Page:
Office: SCIE 3459
Lab: SCIE 3405-6
Captivated by natural history from an early age, my professional interest in biology was first kindled as an undergraduate in Australia's bush capital, taking upper level courses in biochemistry, molecular biology, and zoology. An early grounding in molecular biology followed as an honours student at the John Curtin School of Medical Research at the ANU. My Ph.D. training at the CSIRO Laboratory of Biomolecular Engineering in Sydney, was in the transcriptional control of eukaryotic gene expression, with emphasis on the DNA binding specificity of mammalian transcription factors. I then moved to the United States where I applied my knowledge of gene regulatory mechanisms to the developing vertebrate embryo. With a postdoctoral award from the American Heart Association, I developed strategies for misexpression of regulatory genes in the chicken embryo as an invivo model system in which to study the regulation of gene expression, cell differentiation, and tissue patterning during vertebrate embryogenesis. My laboratory continues to use this experimental strategy, among others, to investigate the molecular mechanisms of animal development.
B.Sc. Australian National University
Ph.D. Macquarie University (Sydney)
Homeobox genes encode a large and vitally important family of embryonically expressed transcription factors that regulate the essential processes of development. We are currently investigating the Dlx gene family during chick and mouse development. Unravelling the functions and mechanisms of action of this multi-member homeobox family promises to reveal larger truths about the cell-type specificity of protein function, the nature of functional redundancy, the acquisition of novel protein functions, and the evolution of animal bodies.
The chicken embryo has a distinguished history in developmental biology as a model vertebrate organism for the ability of investigators to manipulate embryonic tissues and, more recently, levels of gene activity. For us, the chicken embryo holds a central position in our attempts to decipher the mechanisms that regulate gene expression, cell fate, and morphogenesis. We combine in vivo experiments like retroviral-mediated transgenesis in chicken embryos with in vitro and cellular studies that, together, define the biochemical basis for biological functions. These studies are often complemented with molecular genetic approaches in the mouse.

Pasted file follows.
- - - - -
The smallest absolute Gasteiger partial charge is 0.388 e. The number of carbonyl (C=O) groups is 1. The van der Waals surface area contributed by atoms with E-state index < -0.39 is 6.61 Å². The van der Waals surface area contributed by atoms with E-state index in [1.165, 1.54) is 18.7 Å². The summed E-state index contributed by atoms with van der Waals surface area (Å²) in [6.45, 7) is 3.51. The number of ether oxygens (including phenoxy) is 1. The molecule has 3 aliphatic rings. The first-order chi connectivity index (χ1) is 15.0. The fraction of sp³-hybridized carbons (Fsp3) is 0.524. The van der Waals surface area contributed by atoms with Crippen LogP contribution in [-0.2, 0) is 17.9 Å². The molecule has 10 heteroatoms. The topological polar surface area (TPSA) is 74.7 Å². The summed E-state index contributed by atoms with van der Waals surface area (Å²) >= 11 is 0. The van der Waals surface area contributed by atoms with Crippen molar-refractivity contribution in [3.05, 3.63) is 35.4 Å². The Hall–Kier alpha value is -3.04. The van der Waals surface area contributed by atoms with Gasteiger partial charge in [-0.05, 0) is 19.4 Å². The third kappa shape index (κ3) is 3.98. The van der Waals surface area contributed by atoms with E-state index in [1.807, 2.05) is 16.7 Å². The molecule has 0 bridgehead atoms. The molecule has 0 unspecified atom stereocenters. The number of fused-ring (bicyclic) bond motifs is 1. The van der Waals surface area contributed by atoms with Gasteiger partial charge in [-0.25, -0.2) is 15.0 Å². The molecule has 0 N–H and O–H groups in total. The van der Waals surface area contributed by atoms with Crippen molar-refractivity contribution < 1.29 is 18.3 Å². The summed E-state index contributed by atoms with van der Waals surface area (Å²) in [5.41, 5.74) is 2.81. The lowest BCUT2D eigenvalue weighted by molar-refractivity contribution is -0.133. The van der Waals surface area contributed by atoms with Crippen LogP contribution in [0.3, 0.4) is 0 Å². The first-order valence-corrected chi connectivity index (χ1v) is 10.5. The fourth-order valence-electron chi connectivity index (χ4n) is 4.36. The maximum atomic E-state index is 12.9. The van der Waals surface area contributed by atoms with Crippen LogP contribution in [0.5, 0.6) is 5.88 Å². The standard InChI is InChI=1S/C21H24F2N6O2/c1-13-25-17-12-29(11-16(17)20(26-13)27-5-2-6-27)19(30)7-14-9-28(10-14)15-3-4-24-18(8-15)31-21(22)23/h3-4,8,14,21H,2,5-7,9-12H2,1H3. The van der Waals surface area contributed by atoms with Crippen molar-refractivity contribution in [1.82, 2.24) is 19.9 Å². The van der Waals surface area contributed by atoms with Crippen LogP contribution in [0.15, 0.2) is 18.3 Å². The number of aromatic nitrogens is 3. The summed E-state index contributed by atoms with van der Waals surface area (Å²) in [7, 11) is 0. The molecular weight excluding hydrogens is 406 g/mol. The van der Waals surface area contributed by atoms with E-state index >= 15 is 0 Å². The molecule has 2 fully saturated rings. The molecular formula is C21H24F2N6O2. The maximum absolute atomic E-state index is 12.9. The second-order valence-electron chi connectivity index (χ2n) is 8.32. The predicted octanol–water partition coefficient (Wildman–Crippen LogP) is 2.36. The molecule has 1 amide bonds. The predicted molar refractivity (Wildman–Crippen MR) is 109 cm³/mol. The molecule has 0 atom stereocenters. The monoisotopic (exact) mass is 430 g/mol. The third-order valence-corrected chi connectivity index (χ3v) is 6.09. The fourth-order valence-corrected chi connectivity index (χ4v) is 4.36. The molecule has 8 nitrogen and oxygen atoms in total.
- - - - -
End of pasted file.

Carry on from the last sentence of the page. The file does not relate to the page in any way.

Current projects include:
- Defining the function of Dlx genes in chondrocyte differentiation
- Investigating Dlx-mediated craniofacial patterning
- Identifying novel Dlx co-factors
- Structure-function analyses of Dlx-mediated transcription
Gordon, C.T., Brinas, I.M.L., Rodda, F.A., Bendall, A.J., & Farlie, P.G. (2010) Role of Dlx genes in craniofacial morphogenesis: Dlx2 influences skeletal patterning by inducing ectomesenchymal aggregation in ovo. Evol. Develop. 12(5): 459-473
Zhu, H. & Bendall, A.J. (2009) Dlx5 is a cell-autonomous regulator of chondrocyte hypertrophy in mice and functionally substitutes for Dlx6 during endochondral ossification. PLoS ONE 4(11): e8097
Coubrough, M.L. & Bendall, A.J. (2006) Impaired nuclear import of mammalian Dlx4 proteins as a consequence of rapid sequence divergence. Exp. Cell Res. 312(19):3880-3891
Hsu, S-h.C., Noamani, B., Abernethy, D.E., Zhu, H., Levi, G., & Bendall, A.J. (2006) Dlx5- and Dlx6-mediated chondrogenesis: differential domain requirements for a conserved function. Mech. Dev. 123(11): 819-830
Zhu, H. & Bendall, A.J. (2006) Dlx3 is expressed in the ventral forebrain of chicken embryos: implications for the evolution of the Dlx gene family. Int. J. Dev. Biol. 50(1): 71-75
Bendall, A.J., Hu, G., Levi, G., & Abate-Shen, C. (2003) Dlx5 regulates chondrocyte differentiation at multiple stages. Int. J. Dev. Biol. 47:335-344
Bendall, A.J. & Abate-Shen, C. (2000) Roles for Msx and Dlx homeoproteins in vertebrate development. Gene 247:17-31
Bendall, A.J., Hu, G., Ding, J., Shen, M.M., & Abate-Shen, C. (1999) Msx1 antagonizes the myogenic activity of Pax3 in migrating limb muscle precursors. Development 126:4965-4976
Hu*, G., Vastardis*, H., Bendall*, A.J., Wang, Z., Logan, M., Zhang, H., Nelson, C., Stein, S., Greenfield, N., Seidman, C.E., Seidman, J.G., and Abate-Shen, C. (1998) Haploinsufficiency of MSX1: a mechanism for selective tooth agenesis. Mol. Cell. Biol. 18:6044- 6051 (* co-first author)
Bendall, A.J., Rincon-Limas, D.E., Botas, J. & Abate-Shen, C. (1998) Protein complex formation between Msx1 and Lhx2 homeoproteins is incompatible with DNA binding activity. Differentiation 63:151-157
I have had a long-standing involvement with the teaching of first year biology, including the development and delivery of the new Introduction to Molecular and Cellular Biology (BIOL1090). I also teach the senior level Genetics and Molecular Biology of Development (MBG*4040/4070). At any given time I also have one or two undergraduate students studying and training in my laboratory in the fourth year Molecular and Cellular Biology projects course (MCB*4500/4510). To date, three of these students have elected to stay on with my group as graduate students.
At the graduate level, I have been an instructor for MBG*6060 Topics in Cell Biology and Genetics (now called MCB*6310 Advanced Topics in Developmental and Cellular Biology).
McKenzie, Katie (M.Sc.)
Quach, Anna (M.Sc.)
At Guelph article